Public Release: 

Understanding the role of IKACh in cardiac function

Rockefeller University Press


IMAGE: This is a close-up view of cardiac pacemaker cells within the sinoatrial node. A study in The Journal of General Physiology shows a novel role for IKACh in cardiac pacemaker... view more

Credit: Mesirca et al., 2013

Researchers have uncovered a previously unknown role for the acetylcholine-activated inward-rectifying potassium current (IKACh) in cardiac pacemaker activity and heart rate regulation, according to a study in The Journal of General Physiology.

The heart rate increases in response to fear or exercise, when the body's sympathetic nervous system activates the "fight or flight" stress response. After sympathetic stimulation, the heart rate is brought back to normal by the parasympathetic nervous system, which regulates the body at rest. Parasympathetic regulation of the heart rate is initiated when acetylcholine released from the vagus nerve spurs a chain of events that activate IKACh in the sinoatrial node--the pacemaker of the heart--to reduce the heart rate. However, the precise role of IKACh is not fully understood.

To find out more, researchers used mice lacking a specific gene required for IKACh to investigate the consequences of its loss. The mice showed a moderate increase in resting heart rate compared with that in a control group, and they displayed a significant delay in the recovery of resting heart rate after stress, exercise, or administration of a drug that simulated activation of the fight or flight response. The results indicate that IKACh plays a critical role in both of these parasympathetic cardiac functions.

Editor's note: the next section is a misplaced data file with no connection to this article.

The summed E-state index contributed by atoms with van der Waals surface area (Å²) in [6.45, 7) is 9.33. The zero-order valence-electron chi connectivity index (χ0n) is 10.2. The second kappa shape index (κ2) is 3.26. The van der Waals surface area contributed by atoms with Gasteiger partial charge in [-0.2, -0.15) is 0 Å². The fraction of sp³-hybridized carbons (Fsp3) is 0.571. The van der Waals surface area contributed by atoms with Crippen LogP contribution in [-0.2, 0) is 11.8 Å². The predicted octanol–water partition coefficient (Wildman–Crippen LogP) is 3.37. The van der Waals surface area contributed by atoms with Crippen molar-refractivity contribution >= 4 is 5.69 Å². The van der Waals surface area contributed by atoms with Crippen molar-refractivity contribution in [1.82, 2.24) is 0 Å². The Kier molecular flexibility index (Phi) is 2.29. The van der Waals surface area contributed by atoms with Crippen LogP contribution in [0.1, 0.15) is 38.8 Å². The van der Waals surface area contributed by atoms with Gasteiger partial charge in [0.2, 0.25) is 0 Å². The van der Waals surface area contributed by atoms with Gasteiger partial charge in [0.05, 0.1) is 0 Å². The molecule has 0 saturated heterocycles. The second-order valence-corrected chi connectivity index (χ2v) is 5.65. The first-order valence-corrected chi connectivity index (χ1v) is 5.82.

About The Journal of General Physiology

Founded in 1918, The Journal of General Physiology (JGP) is published by The Rockefeller University Press. All editorial decisions on manuscripts submitted are made by active scientists in conjunction with our in-house scientific editor. JGP content is posted to PubMed Central, where it is available to the public for free six months after publication. Authors retain copyright of their published works and third parties may reuse the content for non-commercial purposes under a creative commons license. For more information, please visit

Mesirca, P., et al. 2013. J. Gen. Physiol. doi:10.1085/jgp.201310996

Disclaimer: AAAS and EurekAlert! are not responsible for the accuracy of news releases posted to EurekAlert! by contributing institutions or for the use of any information through the EurekAlert system.